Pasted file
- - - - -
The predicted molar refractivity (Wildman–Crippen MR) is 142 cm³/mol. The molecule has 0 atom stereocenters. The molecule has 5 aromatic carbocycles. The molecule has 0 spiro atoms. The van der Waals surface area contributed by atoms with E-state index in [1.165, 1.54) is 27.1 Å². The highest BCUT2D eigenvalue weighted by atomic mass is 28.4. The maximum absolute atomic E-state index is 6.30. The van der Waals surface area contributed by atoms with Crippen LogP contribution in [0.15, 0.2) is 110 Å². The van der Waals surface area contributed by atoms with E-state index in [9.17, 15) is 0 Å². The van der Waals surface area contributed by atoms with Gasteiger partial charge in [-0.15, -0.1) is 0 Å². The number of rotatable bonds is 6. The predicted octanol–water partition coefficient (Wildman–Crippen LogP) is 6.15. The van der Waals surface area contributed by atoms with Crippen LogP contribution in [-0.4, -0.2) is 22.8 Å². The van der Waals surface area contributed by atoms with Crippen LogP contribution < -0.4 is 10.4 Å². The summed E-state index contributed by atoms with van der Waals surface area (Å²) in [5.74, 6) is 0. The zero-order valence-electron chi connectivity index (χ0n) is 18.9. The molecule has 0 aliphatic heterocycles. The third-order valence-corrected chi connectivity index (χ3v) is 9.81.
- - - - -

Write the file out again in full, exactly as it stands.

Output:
The predicted molar refractivity (Wildman–Crippen MR) is 142 cm³/mol. The molecule has 0 atom stereocenters. The molecule has 5 aromatic carbocycles. The molecule has 0 spiro atoms. The van der Waals surface area contributed by atoms with E-state index in [1.165, 1.54) is 27.1 Å². The highest BCUT2D eigenvalue weighted by atomic mass is 28.4. The maximum absolute atomic E-state index is 6.30. The van der Waals surface area contributed by atoms with Crippen LogP contribution in [0.15, 0.2) is 110 Å². The van der Waals surface area contributed by atoms with E-state index in [9.17, 15) is 0 Å². The van der Waals surface area contributed by atoms with Gasteiger partial charge in [-0.15, -0.1) is 0 Å². The number of rotatable bonds is 6. The predicted octanol–water partition coefficient (Wildman–Crippen LogP) is 6.15. The van der Waals surface area contributed by atoms with Crippen LogP contribution in [-0.4, -0.2) is 22.8 Å². The van der Waals surface area contributed by atoms with Crippen LogP contribution < -0.4 is 10.4 Å². The summed E-state index contributed by atoms with van der Waals surface area (Å²) in [5.74, 6) is 0. The zero-order valence-electron chi connectivity index (χ0n) is 18.9. The molecule has 0 aliphatic heterocycles. The third-order valence-corrected chi connectivity index (χ3v) is 9.81.